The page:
On March 13, 2018, the Courier & Press published an article detailing the state employees in the Southwestern Indiana area that made at least $100,000 annually.
In total, 111 individuals reached or exceeded this salary level, topped off by Linda Bennett, president of the University of Southern Indiana, earning $294,919. Various other officials made up the “top 10” list including David Smith, EVSC superintendent at $241,787, and six other officials from USI. As the list continued, it eventually included coaches, utilities managers, principals, human resources officers and a number of college professors. Yet almost rounding off the list, at #110, was Mayor Lloyd Winnecke, whose salary for 2017 was $100,533.
I am sure I am not the only one struck by the fact that Mayor Winnecke’s salary ranked below most of the local high school principals (and the EVSC chief communication officer) and was barely 40 percent of the EVSC superintendent and 34 percent of that of Dr. Bennett at USI.
Although all of these other positions undoubtedly carry numerous challenges that demand a high degree of intellect, skill and persistence, it is curious the person pressed with leading our city found himself making less than the person charged with leading one of the city’s public high schools.
In our own lives, we are constantly faced with just how we allocate the funds available. Even for so-called necessities (e.g., food, water, utilities, etc.), there is a wide range that different individuals and households spend. Some of the range depends on factors less malleable (e.g., climate, location, size of family) than others. But for most of our expenditures, there remains a high variability on just where the money goes.
Yet if we look more closely at our daily expenses as a government and a family, it is clear that if we follow the money trail, it is easy to see what we value the most. As Thomas Aquinas once said, “The things we love tell us what we are.” For example, we might say we value charitable causes but find our restaurant expenditures far exceed what we give to non-for-profits. We might espouse that our church community is most important, but find that what we spend on home remodeling far exceeds what we give in the pews. We might say we value our natural surroundings and our health and well-being but find that our mobile and electronic expenses far exceed what we spend on outdoor endeavors and healthy, natural foods.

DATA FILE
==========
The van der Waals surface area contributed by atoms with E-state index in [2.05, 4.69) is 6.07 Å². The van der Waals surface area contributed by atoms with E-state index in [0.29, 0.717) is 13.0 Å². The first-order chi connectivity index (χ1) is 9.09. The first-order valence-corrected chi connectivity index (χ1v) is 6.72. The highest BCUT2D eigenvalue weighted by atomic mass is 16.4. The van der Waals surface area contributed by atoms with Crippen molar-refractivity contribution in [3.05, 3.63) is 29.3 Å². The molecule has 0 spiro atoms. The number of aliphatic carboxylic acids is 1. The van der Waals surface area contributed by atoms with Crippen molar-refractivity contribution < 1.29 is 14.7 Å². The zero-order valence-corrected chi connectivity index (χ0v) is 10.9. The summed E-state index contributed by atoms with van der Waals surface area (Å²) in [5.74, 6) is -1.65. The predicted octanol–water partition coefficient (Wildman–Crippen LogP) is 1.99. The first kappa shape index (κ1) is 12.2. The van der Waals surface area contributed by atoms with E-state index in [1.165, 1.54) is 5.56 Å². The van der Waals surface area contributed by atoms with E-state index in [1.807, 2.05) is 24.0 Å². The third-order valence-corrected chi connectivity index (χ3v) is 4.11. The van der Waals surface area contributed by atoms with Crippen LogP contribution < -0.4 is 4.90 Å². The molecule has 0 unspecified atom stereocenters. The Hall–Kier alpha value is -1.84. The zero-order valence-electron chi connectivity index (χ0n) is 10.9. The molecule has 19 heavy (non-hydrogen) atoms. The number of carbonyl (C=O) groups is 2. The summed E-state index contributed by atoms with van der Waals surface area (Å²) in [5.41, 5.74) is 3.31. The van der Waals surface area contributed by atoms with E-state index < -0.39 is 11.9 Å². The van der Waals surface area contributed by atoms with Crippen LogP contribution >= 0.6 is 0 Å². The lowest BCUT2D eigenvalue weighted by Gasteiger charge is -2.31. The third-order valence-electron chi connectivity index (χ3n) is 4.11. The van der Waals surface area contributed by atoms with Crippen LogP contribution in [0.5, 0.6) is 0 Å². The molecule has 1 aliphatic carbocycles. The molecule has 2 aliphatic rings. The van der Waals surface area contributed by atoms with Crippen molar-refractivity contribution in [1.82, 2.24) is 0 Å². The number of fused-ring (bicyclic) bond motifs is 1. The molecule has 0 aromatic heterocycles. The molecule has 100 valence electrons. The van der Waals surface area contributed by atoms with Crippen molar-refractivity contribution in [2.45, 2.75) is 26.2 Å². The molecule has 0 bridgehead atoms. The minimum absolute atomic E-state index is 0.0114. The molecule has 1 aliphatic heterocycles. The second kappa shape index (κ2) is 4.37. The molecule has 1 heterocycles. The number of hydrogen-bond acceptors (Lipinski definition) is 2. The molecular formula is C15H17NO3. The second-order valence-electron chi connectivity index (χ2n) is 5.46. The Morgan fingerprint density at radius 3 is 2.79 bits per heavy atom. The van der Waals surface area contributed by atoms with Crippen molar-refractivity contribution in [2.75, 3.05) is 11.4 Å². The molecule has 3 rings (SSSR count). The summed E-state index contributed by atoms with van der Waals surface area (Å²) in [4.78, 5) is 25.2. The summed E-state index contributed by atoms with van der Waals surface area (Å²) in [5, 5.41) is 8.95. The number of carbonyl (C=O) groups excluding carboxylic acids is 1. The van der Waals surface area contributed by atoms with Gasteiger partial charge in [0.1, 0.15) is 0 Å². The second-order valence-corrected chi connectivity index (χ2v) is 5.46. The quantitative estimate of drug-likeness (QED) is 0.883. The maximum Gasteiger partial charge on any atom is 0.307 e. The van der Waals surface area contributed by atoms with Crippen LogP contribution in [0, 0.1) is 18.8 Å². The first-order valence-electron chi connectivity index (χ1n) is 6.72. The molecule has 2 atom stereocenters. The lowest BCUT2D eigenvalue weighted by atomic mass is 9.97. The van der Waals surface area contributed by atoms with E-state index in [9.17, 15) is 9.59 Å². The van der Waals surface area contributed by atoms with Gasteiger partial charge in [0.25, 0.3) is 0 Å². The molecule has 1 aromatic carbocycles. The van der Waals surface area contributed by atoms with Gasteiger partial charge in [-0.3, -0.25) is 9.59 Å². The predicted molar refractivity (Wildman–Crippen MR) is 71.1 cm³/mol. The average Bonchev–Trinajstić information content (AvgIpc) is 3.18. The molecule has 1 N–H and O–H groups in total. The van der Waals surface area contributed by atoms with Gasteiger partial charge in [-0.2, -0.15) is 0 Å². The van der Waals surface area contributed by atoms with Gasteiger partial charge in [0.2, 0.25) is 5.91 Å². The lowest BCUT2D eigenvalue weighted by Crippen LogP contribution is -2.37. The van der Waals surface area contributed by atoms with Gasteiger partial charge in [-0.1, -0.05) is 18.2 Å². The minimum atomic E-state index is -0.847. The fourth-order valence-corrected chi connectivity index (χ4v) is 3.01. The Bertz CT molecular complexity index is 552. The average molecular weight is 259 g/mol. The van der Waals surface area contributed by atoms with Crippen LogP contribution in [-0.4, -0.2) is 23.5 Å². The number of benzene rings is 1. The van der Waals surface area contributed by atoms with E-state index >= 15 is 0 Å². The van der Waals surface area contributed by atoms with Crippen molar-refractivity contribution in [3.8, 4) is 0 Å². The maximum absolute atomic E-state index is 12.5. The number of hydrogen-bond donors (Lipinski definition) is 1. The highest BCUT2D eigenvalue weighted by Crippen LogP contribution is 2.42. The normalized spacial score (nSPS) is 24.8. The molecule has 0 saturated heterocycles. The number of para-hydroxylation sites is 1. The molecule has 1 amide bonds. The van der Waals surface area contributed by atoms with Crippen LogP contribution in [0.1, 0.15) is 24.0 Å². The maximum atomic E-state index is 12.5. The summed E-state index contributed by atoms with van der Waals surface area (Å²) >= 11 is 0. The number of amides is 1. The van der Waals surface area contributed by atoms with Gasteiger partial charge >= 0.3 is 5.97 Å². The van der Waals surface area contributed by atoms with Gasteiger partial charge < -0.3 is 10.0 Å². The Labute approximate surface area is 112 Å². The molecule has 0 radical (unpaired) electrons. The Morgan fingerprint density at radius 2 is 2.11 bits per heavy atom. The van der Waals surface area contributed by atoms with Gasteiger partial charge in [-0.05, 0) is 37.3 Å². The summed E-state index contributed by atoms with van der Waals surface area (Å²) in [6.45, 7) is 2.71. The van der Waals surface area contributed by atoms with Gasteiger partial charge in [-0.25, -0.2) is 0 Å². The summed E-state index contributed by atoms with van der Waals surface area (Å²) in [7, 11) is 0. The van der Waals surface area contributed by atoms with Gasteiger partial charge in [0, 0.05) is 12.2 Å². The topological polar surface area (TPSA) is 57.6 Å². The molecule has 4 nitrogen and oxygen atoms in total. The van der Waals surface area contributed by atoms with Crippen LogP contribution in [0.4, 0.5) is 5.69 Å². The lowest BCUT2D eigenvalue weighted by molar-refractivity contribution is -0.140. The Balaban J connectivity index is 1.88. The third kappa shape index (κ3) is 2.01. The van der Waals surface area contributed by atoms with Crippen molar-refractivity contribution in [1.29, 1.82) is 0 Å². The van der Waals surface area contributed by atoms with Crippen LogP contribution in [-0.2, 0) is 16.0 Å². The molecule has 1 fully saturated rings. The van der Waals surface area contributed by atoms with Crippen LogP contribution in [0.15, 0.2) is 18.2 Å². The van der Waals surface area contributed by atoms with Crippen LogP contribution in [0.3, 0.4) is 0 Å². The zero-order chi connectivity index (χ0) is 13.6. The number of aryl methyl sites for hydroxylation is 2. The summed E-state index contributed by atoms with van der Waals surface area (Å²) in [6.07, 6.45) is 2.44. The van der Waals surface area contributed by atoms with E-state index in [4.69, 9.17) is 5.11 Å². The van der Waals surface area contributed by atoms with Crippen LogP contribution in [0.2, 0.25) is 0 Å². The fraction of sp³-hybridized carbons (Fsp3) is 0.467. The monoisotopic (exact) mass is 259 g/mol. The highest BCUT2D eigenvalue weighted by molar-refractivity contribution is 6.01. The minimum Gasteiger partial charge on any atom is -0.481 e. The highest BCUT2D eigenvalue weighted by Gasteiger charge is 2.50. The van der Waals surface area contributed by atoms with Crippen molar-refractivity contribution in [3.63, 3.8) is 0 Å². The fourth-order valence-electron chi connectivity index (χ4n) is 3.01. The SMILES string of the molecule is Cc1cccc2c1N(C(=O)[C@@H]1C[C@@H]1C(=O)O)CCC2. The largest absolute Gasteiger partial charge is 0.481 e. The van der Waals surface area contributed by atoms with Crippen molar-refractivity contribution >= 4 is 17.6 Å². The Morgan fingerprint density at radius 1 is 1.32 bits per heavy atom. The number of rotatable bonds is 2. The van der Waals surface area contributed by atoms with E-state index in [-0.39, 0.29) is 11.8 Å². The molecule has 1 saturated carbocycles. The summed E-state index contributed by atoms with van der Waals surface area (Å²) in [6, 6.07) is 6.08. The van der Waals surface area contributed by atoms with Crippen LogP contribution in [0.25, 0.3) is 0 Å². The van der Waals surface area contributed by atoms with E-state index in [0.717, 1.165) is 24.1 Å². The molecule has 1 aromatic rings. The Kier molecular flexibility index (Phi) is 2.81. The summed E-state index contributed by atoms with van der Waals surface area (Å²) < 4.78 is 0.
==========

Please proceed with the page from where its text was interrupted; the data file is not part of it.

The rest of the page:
It is easy to say certain things are really important. But when we step back and look at how we spend our hard earned money, it usually becomes very clear what really matters to us.
Years ago, we found ourselves involved in an unexpected conundrum. We had moved into a home in the city, only to discover the MLS listing that claimed we had city sewers turned out to be false. During the process of trying to get our house properly hooked up to these utilities, we were told our area was one of almost 30 in the city limits that still did not have properly functioning city sewers. We had no idea, and safe to say we were shocked to find out that many of these areas not only utilized outdated, leaky septic tanks, but some also flowed straight into the storm sewers that spilled into our waterways, including the Ohio River.